(Wine Safari score: 95+/100 Greg Sherwood MW)
Wines are available in the UK from importer Liberty Wines.
I first met the talented Sam Lambson in early 2018 in a corner of Bertus Basson’s Spec & Bone restaurant while out drinking one evening with a few winemakers. While chatting, he mentioned he was studying winemaking and had made his own first wine that was still in barrel. Roll forward 18 months and Sam is in his final year of a BSc Oenology degree at the University of Stellenbosch – the perfect place to meet, and learn from, many of the region’s most talented winemakers.
On our first meeting, I did not have the good fortune to taste a barrel sample of his wine but was impressed enough to pass on his details and story to fellow Master of Wine and SA wine importer Richard Kelley MW. Richard signed Sam up and imported a small amount of his tiny volume maiden release Syrah, Stars in the Dark 2018, made from fruit located in the extreme terroir of Elim.
Anyone who has been to the area will know how cold and inhospitable the Agulhas coast can be … not an easy spot for vines to grow. There’s little rain, the winds howl and the shallow, layered shales and koffieklip-littered soils of Elim provide little nourishment for vines.
The Elim Ward is located near Cape Agulhas which is the real Southern tip of African and not Cape Point like so many visitors believe.
The ripening season is cool and lengthy yet, with their roots driven deep, the tenacious Syrah vines on this 19-year old parcel bear minute, concentrated berries with electric natural acidity. As Sam says, “some of the best things in life emerge from tough times and dark places.” Coming out the other side of depression himself has certainly taught him that. “It’s a message no other place articulates quite as elegantly as Elim.”
This wine, already sold out in the local South African market, was one of the star attractions at the recent New Wave Tasting 2019 in London in early September. However there is a small amount of stock in the UK so get your hands on a few bottles of this excellent maiden release. It’s a unicorn wine waiting to happen!
Minimalist Wines Stars in the Dark Syrah 2018, WO Elim, 13.5 Abv.
A 100% pure Syrah red with piercing black fruit aromatics that chime with seductive cherry blossom, crushed violets and dried lavender perfume which rises imperiously out the glass before the nose reverts back to more traditional Northern Rhône Syrah notes of black olive tapenade, cured meats, German deli and a saline black currant fruit intensity. The palate shows ample stony mineral tannins that underpin the fresh, cool zippy coastal acids supported by a wonderful background note of kelp and ocean sea breeze. A really super classy maiden release red from this quality obsessive producer. Sam Lambson is definitely a star to watch. Pop some of these in your cellar for a couple of years and drink over the next 5 to 10+ years.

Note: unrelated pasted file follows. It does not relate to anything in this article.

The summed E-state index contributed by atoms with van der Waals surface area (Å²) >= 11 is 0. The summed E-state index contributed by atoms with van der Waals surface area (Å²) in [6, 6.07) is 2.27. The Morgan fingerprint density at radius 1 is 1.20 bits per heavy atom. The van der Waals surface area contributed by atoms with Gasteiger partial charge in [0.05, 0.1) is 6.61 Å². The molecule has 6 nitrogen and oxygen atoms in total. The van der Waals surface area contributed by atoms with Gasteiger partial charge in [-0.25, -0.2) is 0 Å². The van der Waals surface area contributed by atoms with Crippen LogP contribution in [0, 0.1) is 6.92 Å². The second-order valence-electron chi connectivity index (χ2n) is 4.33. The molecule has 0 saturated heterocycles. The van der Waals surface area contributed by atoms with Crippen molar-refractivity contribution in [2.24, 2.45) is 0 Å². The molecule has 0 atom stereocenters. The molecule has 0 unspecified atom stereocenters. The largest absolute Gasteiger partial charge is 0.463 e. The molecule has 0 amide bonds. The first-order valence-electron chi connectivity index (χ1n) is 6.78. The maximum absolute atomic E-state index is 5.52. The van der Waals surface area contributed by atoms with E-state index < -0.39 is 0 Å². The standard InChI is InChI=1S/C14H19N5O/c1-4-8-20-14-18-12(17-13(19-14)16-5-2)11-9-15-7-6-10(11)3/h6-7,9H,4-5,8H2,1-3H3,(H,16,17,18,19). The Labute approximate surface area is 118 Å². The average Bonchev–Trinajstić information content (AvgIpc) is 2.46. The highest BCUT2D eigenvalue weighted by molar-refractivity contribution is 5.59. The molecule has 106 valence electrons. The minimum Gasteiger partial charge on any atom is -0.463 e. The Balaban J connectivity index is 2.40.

The history of this great estate reads like a classic novel in the same vein as many great Bordeaux chateaux. Highs and lows, controversy and family disputes and changes in winemakers and house style.
Tasting the latest creations of winemaker Coenie Snyman, it can be confirmed with a fair degree of certainty that this famous old South African grand marque is almost back to its very best again. This can only be good news for consumers and collectors alike.
Rust en Vrede Estate 2015, WO Stellenbosch, 14.5 Abv.
The 2015 Estate red is a blend of 57% Cabernet Sauvignon, 34% Syrah and 9% Merlot. This is the flagship wine of the estate and boasts astute winemaking to match. The bouquet offers up a fine perfume of dried potpourri, violets, cinnamon stick and an alluring melange of mulberry, black currant and savoury damson plum with a complexing top note of black Kalamata olives. Subtle mocha and vanilla pod nuances carry to the palate which is eminently refined and elegantly balanced, showing delicious spicy black currant, graphite, black liquorice, salty cassis and a subtle lick of salted caramel. Beautifully plush and textured, this is a seamless vinous package of fine wine enjoyment that speaks volumes about the very fine 2015 vintage twinned with re-energised, ambitious winemaking. A winery returning to its very best potential once again. Drink now or cellar for 10 to 15+ years.